National Oceanic and
Atmospheric Administration
United States Department of Commerce


FY 2020

Manifestation and consequences of warming and altered heat fluxes over the Bering and Chukchi Sea continental shelves

Danielson, S.L., O. Ahkinga, C. Ashjian, E. Basyuk, L.W. Cooper, L. Eisner, E. Farley, K.B. Iken, J.M. Grebmeier, L. Juranek, G. Khen, S. Jayne, T. Kikuchi, C. Ladd, K. Lu, R.M. McCabe, G.W.K. Moore, S. Nishino, F. Ozenna, R.S. Pickart, I. Polyakov, P.J. Stabeno, R. Thoman, W.J. Williams, K. Wood, and T.J. Weingartner

Deep-Sea Res. II, 177, 104781, doi: 10.1016/j.dsr2.2020.104781, View online (2020)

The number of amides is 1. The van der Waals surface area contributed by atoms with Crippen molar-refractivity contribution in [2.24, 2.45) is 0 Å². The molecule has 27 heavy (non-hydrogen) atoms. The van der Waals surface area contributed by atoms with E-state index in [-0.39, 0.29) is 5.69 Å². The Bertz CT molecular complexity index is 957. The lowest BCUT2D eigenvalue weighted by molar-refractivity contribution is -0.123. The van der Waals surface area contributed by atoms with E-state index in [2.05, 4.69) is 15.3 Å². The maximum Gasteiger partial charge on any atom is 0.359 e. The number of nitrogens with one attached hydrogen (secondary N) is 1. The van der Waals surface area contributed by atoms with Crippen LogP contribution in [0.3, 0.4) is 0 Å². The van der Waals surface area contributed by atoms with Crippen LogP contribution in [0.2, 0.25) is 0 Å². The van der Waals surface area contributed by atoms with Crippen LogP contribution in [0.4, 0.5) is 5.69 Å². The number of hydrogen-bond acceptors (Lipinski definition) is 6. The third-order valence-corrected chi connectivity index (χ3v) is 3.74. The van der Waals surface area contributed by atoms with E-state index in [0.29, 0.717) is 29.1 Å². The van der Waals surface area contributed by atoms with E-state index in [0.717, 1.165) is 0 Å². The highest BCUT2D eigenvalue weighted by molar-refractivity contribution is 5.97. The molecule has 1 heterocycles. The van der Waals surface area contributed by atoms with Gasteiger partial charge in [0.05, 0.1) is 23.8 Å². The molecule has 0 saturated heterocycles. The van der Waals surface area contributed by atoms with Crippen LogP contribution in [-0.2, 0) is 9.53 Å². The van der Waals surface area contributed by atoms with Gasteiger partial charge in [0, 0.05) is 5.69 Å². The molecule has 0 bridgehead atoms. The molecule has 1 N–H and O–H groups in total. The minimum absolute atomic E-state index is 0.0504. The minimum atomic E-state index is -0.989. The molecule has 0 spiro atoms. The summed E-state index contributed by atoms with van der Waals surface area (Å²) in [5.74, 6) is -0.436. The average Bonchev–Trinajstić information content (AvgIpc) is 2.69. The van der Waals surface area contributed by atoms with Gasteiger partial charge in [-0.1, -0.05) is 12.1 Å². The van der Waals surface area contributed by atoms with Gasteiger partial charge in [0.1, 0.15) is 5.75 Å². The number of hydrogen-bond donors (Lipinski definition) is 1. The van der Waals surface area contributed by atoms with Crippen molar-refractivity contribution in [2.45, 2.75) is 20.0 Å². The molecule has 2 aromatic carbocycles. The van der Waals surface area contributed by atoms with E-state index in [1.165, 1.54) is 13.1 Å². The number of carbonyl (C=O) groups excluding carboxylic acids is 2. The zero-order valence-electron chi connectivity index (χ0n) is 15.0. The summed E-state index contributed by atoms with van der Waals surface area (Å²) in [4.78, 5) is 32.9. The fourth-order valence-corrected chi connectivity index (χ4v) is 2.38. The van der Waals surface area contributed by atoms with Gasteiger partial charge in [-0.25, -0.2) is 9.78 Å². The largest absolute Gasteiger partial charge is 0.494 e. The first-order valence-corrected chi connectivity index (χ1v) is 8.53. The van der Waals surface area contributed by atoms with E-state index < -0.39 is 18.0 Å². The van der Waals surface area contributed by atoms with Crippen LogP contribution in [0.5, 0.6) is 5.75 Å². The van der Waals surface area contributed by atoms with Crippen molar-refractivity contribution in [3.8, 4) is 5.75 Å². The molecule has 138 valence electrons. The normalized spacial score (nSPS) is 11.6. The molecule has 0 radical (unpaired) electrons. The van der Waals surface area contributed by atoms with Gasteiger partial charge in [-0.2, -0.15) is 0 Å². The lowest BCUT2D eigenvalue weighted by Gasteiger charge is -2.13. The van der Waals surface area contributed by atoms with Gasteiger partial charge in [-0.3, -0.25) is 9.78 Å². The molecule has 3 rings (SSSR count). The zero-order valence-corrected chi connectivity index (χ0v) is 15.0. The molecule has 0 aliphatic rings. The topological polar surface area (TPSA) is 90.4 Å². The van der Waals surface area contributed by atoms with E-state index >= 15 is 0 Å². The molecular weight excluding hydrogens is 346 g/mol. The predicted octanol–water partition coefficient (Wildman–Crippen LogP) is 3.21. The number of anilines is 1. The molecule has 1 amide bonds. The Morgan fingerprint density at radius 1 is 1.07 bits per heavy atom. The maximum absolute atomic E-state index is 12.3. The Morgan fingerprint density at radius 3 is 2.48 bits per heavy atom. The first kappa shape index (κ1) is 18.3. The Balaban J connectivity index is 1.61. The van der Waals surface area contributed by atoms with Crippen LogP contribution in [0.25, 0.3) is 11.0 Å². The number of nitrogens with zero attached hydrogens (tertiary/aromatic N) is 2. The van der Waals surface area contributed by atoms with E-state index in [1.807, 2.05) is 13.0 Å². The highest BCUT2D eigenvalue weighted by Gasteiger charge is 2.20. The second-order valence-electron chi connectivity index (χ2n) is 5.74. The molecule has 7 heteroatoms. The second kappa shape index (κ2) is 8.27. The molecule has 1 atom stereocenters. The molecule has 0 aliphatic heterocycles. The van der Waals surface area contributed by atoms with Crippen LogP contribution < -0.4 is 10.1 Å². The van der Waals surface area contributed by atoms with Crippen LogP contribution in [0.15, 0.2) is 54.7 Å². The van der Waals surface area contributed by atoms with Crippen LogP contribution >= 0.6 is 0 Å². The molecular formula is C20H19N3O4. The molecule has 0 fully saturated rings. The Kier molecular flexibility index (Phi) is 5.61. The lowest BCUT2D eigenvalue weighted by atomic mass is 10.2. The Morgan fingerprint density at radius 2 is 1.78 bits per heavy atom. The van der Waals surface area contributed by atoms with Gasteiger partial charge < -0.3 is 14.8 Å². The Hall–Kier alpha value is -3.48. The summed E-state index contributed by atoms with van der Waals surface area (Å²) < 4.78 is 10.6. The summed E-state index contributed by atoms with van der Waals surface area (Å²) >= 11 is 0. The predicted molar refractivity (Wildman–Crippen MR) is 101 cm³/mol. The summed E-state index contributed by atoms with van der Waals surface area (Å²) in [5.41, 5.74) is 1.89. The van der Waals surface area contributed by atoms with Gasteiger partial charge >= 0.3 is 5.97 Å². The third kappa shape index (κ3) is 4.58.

A temperature and salinity hydrographic profile climatology is assembled, evaluated for data quality, and analyzed to assess changes of the Bering and Chukchi Sea continental shelves over seasonal to century-long time scales. The climatology informs description of the spatial distribution and temporal evolution of water masses over the two shelves, and quantification of changes in the magnitude and throughput of heat and fresh water. For the Chukchi Shelf, linear trend analysis of the integrated shelf heat content over its 1922–2018 period of record finds a significant summer and fall warming of 1.4 °C (0.14 ± 0.07 °C decade−1); over 1990–2018 the warming rate tripled to 0.43 ± 0.35 °C decade−1. In contrast, the Bering Shelf's predominantly decadal-scale variability precludes detection of a water column warming trend over its 1966–2018 period of record, but sea surface temperature data show a significant warming of 0.22 ± 0.10 °C decade−1 over the same time frame. Heat fluxes over 1979–2018 computed by the European Centre for Medium-Range Weather Forecast (ECMWF) ERA5 reanalysis exhibit no record-length trend in the shelf-wide Bering surface heat fluxes, but the Chukchi Shelf cooling season (October–March) has a trend toward greater surface heat losses and its warming season (April–September) has a trend toward greater heat gains. The 2014–2018 half-decade exhibited unprecedented low winter and spring sea-ice cover in the Northern Bering and Chukchi seas, changes that coincided with reduced springtime surface albedo, increased spring absorption of solar radiation, and anomalously elevated water column heat content in summer and fall. Consequently, the warm ocean required additional time to cool to the freezing point in fall. Fall and winter ocean-to-atmosphere heat fluxes were anomalously large and associated with enhanced southerly winds and elevated surface air temperatures, which in turn promoted still lower sea-ice production, extent, and concentration anomalies. Likely reductions in sea-ice melt were associated with positive salinity anomalies on the Southeast Bering Shelf and along the continental slope over 2014–2018. Negative salinity anomalies during 2014–2018 on the central and northern Bering Shelf may be related to a combination of 1) long-term declines in salinity, 2) an increase of ice melt, and 3) a decline of brine production. We hypothesize that freshening on the Bering Shelf and in Bering Strait since 2000 are linked to net glacial ablation in the Gulf of Alaska watershed. We show that the heat engines of both the Bering and Chukchi shelves accelerated over 2014–2018, with increased surface heat flux exchanges and increased oceanic heat advection. During this time, the Chukchi Shelf delivered an additional 5–9 x 1019 J yr−1 (50–90 EJ yr−1) into the Arctic basin and/or sea-ice melt, relative to the climatology. A similar amount of excess heat (60 EJ yr−1) was delivered to the atmosphere, showing that the Chukchi Sea makes an out-sized contribution to Arctic amplification. A conceptual model that summarizes the controlling feedback loop for these Pacific Arctic changes relates heat content, sea ice, freshwater distributions, surface heat fluxes, and advective fluxes.

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